"Leave 'em alone!"The title of this post would be my response to the many detractors of the Indian cricket team. Results have not gone our way, but they have gone exactly according to reason. Which is good. Indian cricket always suffers from the flash-in-the-pan success story that flatters its supporters. Let the fans learn the hard route to setting expectations that don't conceal a sting.
Two men spent some time, during the collapse of the Indian innings at Sydney, talking about the series in its entirety and where it left Indian cricket. Both Harsha Bhogle and Dean Jones made the point that this series runs the danger of being judged by the last four games, which would wrongly erase the achievements in the months preceding that week. Jones thinks that this current Aussie team, whatever its performance against India in the Tests, is the best *ever* ODI team in the history of the game. Jones is not one given to tossing compliments lightly, also he is one of the true greats of the limited overs game, and among those from Simpson's lot that charted out a separate approach to this format - so one has to take his comments seriously. It is hard to argue with his statement - rarely has a team played so mightily in all departments as this team. Which is why let us wait before passing judgement on our home team. It's hard to say where we stand - I agree with Harish they're not number 2 yet. Maybe three or even four. For me, the real test will be what India does in the next 12 months against various other countries.
Of the many finals India has lost, I guess half of them have been to Australia? If so, and if we argue Australia are playing astonishingly well, the best ODI cricket ever, then don't weigh those defeats as much as losing to any other team. The only other times we've lost were to South Africa and West Indies, I think. And that was some time ago. This doesn't clearly show where we stand on an absolute scale, especially because in the last few months, India has been constantly playing Australia, New Zealand and Zimbabwe. Results against Zimbabwe & NZ are skewed indicators, the former are half a team in reality and the latter were played met on strange wickets there and here. We play Australia again in the next 12 months, but we also play other tournaments - against Pakistan, England & the Champions Trophy. Those would be better indications as to where we really stand. Till then, don't exaggerate or demean the standing of the team.
People who complain India loses in finals forget that we hardly made finals 3-4 years ago. Would they rather have India bowing out before the knockout stages or India losing at finals? Atleast the latter means that the team is playing worse than just 1 of the participating teams - usually it has been Australia, and that is a fact. I agree that their showing in finals has resulted in demoralising losses, but compared to the team of 4 years ago, this team is winning more matches. Also, we now know that the team has about 5-7 players who can put in top performances - 4 years ago, that number was 1 or perhaps 2. Don't forget that we're still not a well-oiled machine rolling in unison - we commit a lot of basic errors - so don't expect them to be world champs yet. Not until they can show they know how to do those things better than the current world champs. That's why I don't have any bitterness or moroseness - inspite of my optimism, I had no real reason to expect them to outperform the team that's playing better than anyone else has in the history of the game.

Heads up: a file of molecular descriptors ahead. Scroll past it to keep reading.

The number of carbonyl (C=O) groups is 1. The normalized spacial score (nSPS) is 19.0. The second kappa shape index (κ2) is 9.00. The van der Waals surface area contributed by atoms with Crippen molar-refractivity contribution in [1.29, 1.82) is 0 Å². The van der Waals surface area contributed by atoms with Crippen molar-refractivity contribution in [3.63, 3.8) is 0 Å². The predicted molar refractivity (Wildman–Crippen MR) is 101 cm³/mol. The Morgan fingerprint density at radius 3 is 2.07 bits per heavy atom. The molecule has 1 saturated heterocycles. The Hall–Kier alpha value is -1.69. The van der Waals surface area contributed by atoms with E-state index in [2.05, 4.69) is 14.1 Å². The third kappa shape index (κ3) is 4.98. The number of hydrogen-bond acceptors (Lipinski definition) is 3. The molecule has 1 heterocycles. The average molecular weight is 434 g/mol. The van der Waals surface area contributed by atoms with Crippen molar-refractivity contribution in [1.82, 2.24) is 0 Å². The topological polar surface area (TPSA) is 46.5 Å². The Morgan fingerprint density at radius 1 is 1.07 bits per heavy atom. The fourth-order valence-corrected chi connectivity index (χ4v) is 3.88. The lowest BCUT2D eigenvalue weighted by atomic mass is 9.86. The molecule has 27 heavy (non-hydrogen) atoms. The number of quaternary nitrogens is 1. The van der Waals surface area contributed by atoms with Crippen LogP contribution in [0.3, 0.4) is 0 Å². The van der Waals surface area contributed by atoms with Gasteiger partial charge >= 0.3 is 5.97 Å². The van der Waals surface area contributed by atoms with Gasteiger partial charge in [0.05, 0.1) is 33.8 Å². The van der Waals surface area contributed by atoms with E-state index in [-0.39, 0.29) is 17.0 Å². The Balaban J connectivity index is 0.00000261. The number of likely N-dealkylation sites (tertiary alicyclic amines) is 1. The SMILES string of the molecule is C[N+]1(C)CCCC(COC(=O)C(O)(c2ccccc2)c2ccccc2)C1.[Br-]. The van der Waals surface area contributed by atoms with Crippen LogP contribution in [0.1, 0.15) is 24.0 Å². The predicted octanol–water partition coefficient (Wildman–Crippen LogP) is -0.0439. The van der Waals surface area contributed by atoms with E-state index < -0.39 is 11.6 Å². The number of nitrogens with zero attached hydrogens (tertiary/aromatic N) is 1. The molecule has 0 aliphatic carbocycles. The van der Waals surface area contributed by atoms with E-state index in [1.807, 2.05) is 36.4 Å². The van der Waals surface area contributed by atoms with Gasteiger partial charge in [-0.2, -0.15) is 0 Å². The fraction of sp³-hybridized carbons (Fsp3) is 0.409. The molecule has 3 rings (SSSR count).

There are a host of immediate problems: keepers, spinners, Dravid unable to play his Bevan-like role like he did in the World-Cup, the obvious technical faults of Ganguly, the mental fears of Tendulkar, the stop-start performances of Yuvraj. There are pluses too - 5 medium pacers to choose from, a possible bowling all-rounder in Pathan, terrific catching, the wicket-taking abilities of Agarkar, the indications that there are a lot of runs left in Tendulkar & Dravid, and Laxman's realisation that he may actually have things to do in an ODI match. One thing I must say is - the senior players need to have a long think about their place in history - it is there for the taking, but they seemed to be filled with unknown trepidations in their journey towards it. The next 5 years beckon - they will decide India's cricketing future like never before.
India are in serious trouble of becoming the 2000s equivalent of the England team of the 80s - which got into a lot of finals and had some great individual talent, but never managed to win a single important trophy. This cannot be attributed to "choking" - the finals they lost were never manoeuvred by England into winning positions (except perhaps the '87 WC final). They never looked like winning. For me, "choking" is to contrive to lose from positions of victory. Gavaskar says this Indian team has taken the tag of chokers from the South Africans. I disagree. South Africa invented newer ways to lose from winning positions - like Boucher/Pollock in the '03 WC, and Klusener/Donald in the previous edition. Also, they did so in various stages of a tournament. This Indian team looks like the Englishmen of Gatting and Gooch - they don't know how to get into winning positions in the first place. Incidentally, unless Saurav Ganguly does a repair job as an all-round player, he could end up being the Brearley of India. For a start, he could re-invent himself as a fielder like Sidhu did.
History may repeat itself, but it's not necessary that the repetition will be a clone of the past - minor mutations are possible. It is equally possible that India learn from these victories and defeats to go on to illustrious deeds. Tendulkar gives the impression that he is playing out two cricket lives in one - the newest one has just begun. And Rahul Dravid - please tell your teammates to hold on to the memories of losing and to do everything possible to not face that feeling again.